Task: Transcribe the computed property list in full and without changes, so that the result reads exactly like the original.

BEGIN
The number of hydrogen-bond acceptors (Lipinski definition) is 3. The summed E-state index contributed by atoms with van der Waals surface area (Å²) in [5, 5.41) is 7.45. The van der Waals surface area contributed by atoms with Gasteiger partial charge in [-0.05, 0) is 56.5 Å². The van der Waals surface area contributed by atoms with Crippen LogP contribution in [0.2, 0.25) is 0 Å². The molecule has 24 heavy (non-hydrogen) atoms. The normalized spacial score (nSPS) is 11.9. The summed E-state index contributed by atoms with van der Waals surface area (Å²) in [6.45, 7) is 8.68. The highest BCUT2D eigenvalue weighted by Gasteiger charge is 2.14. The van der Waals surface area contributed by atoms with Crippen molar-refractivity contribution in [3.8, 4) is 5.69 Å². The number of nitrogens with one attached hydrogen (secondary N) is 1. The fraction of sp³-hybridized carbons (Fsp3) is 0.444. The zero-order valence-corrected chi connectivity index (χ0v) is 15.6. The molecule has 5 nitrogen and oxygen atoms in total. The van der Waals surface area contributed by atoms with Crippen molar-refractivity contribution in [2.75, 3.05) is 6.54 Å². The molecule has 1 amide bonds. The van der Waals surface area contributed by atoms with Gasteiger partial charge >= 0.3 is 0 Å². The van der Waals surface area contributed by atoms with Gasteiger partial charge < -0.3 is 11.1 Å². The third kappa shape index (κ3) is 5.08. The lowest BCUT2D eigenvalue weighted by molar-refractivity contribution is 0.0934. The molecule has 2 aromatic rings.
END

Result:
The number of hydrogen-bond acceptors (Lipinski definition) is 3. The summed E-state index contributed by atoms with van der Waals surface area (Å²) in [5, 5.41) is 7.45. The van der Waals surface area contributed by atoms with Gasteiger partial charge in [-0.05, 0) is 56.5 Å². The van der Waals surface area contributed by atoms with Crippen LogP contribution in [0.2, 0.25) is 0 Å². The molecule has 24 heavy (non-hydrogen) atoms. The normalized spacial score (nSPS) is 11.9. The summed E-state index contributed by atoms with van der Waals surface area (Å²) in [6.45, 7) is 8.68. The highest BCUT2D eigenvalue weighted by Gasteiger charge is 2.14. The van der Waals surface area contributed by atoms with Crippen molar-refractivity contribution in [3.8, 4) is 5.69 Å². The number of nitrogens with one attached hydrogen (secondary N) is 1. The fraction of sp³-hybridized carbons (Fsp3) is 0.444. The zero-order valence-corrected chi connectivity index (χ0v) is 15.6. The molecule has 5 nitrogen and oxygen atoms in total. The van der Waals surface area contributed by atoms with Crippen molar-refractivity contribution in [2.75, 3.05) is 6.54 Å². The molecule has 1 amide bonds. The van der Waals surface area contributed by atoms with Gasteiger partial charge >= 0.3 is 0 Å². The van der Waals surface area contributed by atoms with Gasteiger partial charge < -0.3 is 11.1 Å². The third kappa shape index (κ3) is 5.08. The lowest BCUT2D eigenvalue weighted by molar-refractivity contribution is 0.0934. The molecule has 2 aromatic rings.